Sunday
June 25, 2017
Thursday, April 13, 2017

Not one less

The shocking murder of the young Entre Ríos social activist Micaela García by a convicted rapist risks becoming a classic case of fools rushing in where angels fear to tread. President Mauricio Macri was very quick to pinpoint the blame on the judge granting the criminal parole, reflecting a broad segment of public opinion and echoed by members of his government. Yet whatever the interpretation, singling out the judge does not dig deep enough — while certainly not inculpable (having being advised from various sides not to let this particular criminal go), the judge was only following a fairly standard judicial practice in granting conditional freedom to a convict who had already served around 80 percent of his sentence. Applying the normal to the abnormal proved tragically wrong in this case but would probably have happened a couple of years down the road when the man had served out his term. The whole system needs to be questioned — if nine years is a fitting sentence for two rapes and whether crimes like murder and rape should be placed on a par with stealing apples in terms of rights to parole or whether those guilty of such extreme crimes have not crossed a line with society and waived such rights.

Nevertheless, these questions should not just be asked by a centre-right government or the law and order brigade. Micaela García belonged to the Ni Una Menos (Not one woman less) movement and a march is no longer enough — those behind that movement need to enter the legal and institutional debate of these issues before the questions are given the wrong answers by the wrong people. Because the hard-line approach to crime-fighting only leads to other innocent lives being lost for other motives. But beyond resisting philosophies which also include indulgent attitudes towards trigger-happy police, the sentencing of extreme crimes also needs to be addressed. Here international experience is a valuable guide and it might come as a surprise to learn that the prison terms imposed in Argentina are not unduly mild when compared to the penal codes of most civilised countries. This is a central complexity of an issue where a simplistic approach is always dangerous — how to reconcile the firm stand against femicide demanded by the Ni Una Menos movement with the norms of most advanced countries.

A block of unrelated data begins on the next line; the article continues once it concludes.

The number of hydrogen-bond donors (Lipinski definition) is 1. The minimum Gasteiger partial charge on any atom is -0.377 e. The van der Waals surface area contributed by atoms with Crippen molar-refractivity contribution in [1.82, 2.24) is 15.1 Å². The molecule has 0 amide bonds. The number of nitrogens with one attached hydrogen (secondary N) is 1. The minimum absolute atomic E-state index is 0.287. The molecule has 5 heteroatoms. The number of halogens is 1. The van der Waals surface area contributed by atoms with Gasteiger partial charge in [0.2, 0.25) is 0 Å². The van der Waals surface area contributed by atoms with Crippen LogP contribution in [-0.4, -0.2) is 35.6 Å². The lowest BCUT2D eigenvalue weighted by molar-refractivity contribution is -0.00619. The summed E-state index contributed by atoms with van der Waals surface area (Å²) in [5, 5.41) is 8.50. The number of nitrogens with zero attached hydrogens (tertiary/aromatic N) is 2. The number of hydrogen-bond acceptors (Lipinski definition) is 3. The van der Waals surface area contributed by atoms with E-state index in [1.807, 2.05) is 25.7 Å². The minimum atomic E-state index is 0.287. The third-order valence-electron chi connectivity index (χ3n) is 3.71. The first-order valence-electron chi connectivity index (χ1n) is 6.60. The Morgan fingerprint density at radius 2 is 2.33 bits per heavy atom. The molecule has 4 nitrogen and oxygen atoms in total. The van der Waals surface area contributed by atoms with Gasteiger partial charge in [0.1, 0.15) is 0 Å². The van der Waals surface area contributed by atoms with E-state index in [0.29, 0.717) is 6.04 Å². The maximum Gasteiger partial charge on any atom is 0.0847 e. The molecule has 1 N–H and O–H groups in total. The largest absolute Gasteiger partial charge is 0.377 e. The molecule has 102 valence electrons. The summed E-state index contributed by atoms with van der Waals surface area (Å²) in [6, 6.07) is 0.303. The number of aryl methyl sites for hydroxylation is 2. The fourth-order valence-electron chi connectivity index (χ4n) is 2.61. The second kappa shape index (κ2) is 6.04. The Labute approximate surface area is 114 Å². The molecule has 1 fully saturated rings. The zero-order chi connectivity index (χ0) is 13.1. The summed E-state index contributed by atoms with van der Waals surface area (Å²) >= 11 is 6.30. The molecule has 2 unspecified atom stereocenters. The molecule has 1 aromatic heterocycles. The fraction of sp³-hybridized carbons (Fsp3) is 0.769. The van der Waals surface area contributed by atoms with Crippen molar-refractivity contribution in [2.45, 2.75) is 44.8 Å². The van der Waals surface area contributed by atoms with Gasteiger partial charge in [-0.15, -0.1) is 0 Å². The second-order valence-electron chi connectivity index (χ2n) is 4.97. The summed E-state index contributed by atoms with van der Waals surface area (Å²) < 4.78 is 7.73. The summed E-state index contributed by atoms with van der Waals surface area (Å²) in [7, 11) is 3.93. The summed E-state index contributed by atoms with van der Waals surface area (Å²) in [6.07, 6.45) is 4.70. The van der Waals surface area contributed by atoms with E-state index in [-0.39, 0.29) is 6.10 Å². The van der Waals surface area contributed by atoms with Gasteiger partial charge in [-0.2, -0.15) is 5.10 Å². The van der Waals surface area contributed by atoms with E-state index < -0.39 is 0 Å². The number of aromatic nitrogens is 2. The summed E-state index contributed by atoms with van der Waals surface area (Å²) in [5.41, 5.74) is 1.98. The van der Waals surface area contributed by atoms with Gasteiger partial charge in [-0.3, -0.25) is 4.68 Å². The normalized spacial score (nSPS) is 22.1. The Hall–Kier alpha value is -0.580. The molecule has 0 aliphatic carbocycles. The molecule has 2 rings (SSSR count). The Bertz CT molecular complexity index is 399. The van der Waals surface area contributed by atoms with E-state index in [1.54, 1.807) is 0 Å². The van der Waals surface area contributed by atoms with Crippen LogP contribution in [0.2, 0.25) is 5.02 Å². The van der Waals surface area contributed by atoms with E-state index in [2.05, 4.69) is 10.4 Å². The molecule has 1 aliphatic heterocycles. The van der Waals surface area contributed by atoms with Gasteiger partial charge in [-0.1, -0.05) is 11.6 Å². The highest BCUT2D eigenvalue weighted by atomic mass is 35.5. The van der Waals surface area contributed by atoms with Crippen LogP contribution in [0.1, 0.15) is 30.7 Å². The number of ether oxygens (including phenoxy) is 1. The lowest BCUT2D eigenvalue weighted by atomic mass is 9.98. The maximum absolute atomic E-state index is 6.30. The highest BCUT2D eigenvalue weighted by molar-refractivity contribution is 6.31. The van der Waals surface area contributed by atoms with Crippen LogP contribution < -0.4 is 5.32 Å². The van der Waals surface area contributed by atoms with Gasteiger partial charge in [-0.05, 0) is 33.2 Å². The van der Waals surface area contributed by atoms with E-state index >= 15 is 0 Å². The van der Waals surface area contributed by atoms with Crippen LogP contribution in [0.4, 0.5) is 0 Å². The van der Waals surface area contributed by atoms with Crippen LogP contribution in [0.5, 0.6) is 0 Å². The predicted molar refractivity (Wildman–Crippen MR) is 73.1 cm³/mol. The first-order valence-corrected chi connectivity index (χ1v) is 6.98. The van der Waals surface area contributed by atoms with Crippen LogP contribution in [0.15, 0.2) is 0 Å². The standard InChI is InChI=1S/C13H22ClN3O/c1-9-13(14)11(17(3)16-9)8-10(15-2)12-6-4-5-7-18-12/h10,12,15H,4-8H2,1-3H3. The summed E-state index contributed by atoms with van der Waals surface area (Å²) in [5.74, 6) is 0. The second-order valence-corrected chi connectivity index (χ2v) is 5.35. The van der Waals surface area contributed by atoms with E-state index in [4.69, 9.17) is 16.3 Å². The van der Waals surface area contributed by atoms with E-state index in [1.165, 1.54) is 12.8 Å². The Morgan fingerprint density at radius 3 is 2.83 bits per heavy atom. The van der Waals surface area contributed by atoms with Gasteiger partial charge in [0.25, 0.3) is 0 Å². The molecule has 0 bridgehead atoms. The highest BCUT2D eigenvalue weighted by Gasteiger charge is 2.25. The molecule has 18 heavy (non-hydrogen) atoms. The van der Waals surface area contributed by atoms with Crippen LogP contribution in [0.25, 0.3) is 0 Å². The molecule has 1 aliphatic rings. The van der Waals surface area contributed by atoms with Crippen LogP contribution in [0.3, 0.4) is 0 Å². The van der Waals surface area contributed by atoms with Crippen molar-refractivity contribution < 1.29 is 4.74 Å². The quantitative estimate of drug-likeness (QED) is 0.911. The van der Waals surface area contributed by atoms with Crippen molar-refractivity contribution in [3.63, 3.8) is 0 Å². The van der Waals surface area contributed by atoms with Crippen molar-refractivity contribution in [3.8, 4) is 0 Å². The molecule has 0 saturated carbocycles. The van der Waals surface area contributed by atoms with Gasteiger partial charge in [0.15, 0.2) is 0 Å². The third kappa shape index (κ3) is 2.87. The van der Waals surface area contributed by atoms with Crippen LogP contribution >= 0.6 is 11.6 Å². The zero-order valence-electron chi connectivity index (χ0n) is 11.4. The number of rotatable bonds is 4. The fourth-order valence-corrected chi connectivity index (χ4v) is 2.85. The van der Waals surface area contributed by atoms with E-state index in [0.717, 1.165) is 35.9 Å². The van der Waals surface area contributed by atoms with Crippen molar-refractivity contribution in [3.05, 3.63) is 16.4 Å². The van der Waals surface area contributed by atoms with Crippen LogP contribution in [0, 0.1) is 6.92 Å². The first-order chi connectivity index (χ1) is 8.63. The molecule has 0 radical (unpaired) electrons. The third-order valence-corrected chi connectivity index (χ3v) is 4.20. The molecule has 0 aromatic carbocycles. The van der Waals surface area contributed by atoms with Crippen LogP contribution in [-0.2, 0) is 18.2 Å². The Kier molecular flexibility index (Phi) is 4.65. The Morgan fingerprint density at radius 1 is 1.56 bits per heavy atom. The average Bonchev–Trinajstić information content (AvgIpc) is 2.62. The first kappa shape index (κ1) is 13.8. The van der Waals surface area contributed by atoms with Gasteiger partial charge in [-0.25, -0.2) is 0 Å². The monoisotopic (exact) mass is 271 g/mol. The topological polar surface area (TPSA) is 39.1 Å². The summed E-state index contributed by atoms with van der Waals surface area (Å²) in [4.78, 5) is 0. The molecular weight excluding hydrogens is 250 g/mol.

A judge is being held responsible for the cruel death of an idealistic young girl (and nor is he the only fallible and culpable member of his profession) but it is also the government, the entire judicial system and society as a whole which need to ask and answer questions. w

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